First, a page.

Many of us have had coaches that have impacted our lives in a meaningful way. Now students have the opportunity to affect tomorrow’s athletes themselves.
“It’s the opportunity to work with young men in a setting where the dynamic is different from one day to the next,” said baseball Head Coach Pat Bloom, also the coordinator of the coaching minor.
While attending the University of Wisconsin-Stevens Point in the early 2000s, Bloom acted as the baseball team’s student assistant coach. Upon graduating, Bloom pursued his graduate degree at Miami University of Ohio before being offered the opportunity to return to Stevens Point to coach in 2004.
“I would absolutely encourage students to coach. I’m an example of a coach who got an opportunity here at UWSP to coach as a student, and I think Division III is a great environment to offer up opportunities to anybody who is a college student and has those pursuits,” said Bloom.
Senior Derek Weyenberg is one such student. Currently, Weyenberg acts as the baseball team’s student assistant coach, the same position that Bloom occupied over a decade ago.
“I work with the catchers each day, working on defensive drills to try to improve and hone their skills. I also work with hitters but focus more on overseeing the bunting and base-running aspect of the offensive game,” said Weyenberg.
Aside from the camaraderie offered by Pointers baseball, Weyenberg explained that seeing athletes improve over time is the most rewarding aspect of coaching.
“I love working with the coaching staff and players. They are all great people, and the team has a family feel to it. That being said, I really enjoy watching players get better over the course of the season,” said Weyenberg.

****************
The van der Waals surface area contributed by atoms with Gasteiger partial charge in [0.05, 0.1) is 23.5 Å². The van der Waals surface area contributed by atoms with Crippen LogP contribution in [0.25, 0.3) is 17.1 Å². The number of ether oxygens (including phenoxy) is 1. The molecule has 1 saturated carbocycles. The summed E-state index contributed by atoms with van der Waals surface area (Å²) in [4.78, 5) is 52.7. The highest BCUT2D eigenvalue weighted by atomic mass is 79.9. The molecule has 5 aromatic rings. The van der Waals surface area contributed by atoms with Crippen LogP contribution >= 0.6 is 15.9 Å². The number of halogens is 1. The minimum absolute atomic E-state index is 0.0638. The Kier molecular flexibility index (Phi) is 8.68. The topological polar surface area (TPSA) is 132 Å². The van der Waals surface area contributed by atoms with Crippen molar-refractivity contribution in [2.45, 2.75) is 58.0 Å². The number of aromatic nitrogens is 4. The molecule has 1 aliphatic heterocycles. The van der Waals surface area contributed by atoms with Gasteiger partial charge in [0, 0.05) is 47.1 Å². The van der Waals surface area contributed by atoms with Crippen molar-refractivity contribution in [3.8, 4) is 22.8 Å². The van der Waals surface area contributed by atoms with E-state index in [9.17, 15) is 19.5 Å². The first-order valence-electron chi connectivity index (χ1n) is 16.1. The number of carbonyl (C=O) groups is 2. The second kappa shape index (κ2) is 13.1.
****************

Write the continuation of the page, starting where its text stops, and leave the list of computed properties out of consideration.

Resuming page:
Bloom shares a similar opinion. “We work with a variety of backgrounds, academic majors and kids that have great ideals and pursuits. We want to help them realize those goals and dreams,” said Bloom.
Despite popular opinion however, coaching is not always fun and games. According to both Weyenberg and Bloom, coaching at any level is a full-time endeavor.
“There’ a huge time commitment involved with coaching, and the hours aren’t the regular nine-to-five that you might get with other jobs,” said Bloom. “It can also be stressful at times because we tend to judge coaches on the overall performance success of their teams.”
“It is a big time commitment,” said Weyenberg. “It is a balancing act for me between school, practice, work camps and now games.”
Despite this however, both maintain that the rewards ultimately outweigh the sacrifices.
“I would recommend for other students to get into coaching as soon as they can,” said Weyenberg. “The insight and knowledge that you can gain is so important.”
Bloom echoed Weyenberg’s sentiment.
“It’s an extremely rewarding profession in that you get to work with and develop young men every day and get to share in the satisfaction that comes from seeing them be successful,” said Bloom.